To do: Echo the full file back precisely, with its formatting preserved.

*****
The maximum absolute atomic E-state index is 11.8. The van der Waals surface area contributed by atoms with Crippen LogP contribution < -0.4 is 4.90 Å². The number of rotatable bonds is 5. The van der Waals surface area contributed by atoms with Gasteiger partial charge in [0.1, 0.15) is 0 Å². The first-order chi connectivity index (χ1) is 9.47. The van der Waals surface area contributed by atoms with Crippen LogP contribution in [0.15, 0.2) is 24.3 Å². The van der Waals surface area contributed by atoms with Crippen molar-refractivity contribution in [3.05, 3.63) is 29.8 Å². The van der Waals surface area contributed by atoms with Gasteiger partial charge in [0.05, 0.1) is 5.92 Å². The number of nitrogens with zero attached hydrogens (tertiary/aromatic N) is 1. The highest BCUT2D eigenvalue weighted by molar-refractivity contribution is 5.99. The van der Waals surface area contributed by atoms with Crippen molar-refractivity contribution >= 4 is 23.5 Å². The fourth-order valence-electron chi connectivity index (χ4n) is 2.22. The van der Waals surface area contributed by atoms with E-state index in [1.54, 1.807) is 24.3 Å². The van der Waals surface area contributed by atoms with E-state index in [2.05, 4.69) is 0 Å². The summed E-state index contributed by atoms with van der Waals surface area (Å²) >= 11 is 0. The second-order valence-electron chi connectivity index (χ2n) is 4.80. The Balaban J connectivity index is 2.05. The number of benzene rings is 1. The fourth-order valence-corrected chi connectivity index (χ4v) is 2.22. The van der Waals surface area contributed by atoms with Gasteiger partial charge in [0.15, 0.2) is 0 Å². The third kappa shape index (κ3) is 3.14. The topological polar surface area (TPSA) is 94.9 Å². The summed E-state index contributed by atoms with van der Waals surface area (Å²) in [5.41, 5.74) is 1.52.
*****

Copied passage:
The maximum absolute atomic E-state index is 11.8. The van der Waals surface area contributed by atoms with Crippen LogP contribution < -0.4 is 4.90 Å². The number of rotatable bonds is 5. The van der Waals surface area contributed by atoms with Gasteiger partial charge in [0.1, 0.15) is 0 Å². The first-order chi connectivity index (χ1) is 9.47. The van der Waals surface area contributed by atoms with Crippen LogP contribution in [0.15, 0.2) is 24.3 Å². The van der Waals surface area contributed by atoms with Crippen molar-refractivity contribution in [3.05, 3.63) is 29.8 Å². The van der Waals surface area contributed by atoms with Gasteiger partial charge in [0.05, 0.1) is 5.92 Å². The number of nitrogens with zero attached hydrogens (tertiary/aromatic N) is 1. The highest BCUT2D eigenvalue weighted by molar-refractivity contribution is 5.99. The van der Waals surface area contributed by atoms with Crippen molar-refractivity contribution >= 4 is 23.5 Å². The fourth-order valence-electron chi connectivity index (χ4n) is 2.22. The van der Waals surface area contributed by atoms with E-state index in [1.54, 1.807) is 24.3 Å². The van der Waals surface area contributed by atoms with E-state index in [2.05, 4.69) is 0 Å². The summed E-state index contributed by atoms with van der Waals surface area (Å²) >= 11 is 0. The second-order valence-electron chi connectivity index (χ2n) is 4.80. The Balaban J connectivity index is 2.05. The number of benzene rings is 1. The fourth-order valence-corrected chi connectivity index (χ4v) is 2.22. The van der Waals surface area contributed by atoms with Gasteiger partial charge in [0.15, 0.2) is 0 Å². The third kappa shape index (κ3) is 3.14. The topological polar surface area (TPSA) is 94.9 Å². The summed E-state index contributed by atoms with van der Waals surface area (Å²) in [5.41, 5.74) is 1.52.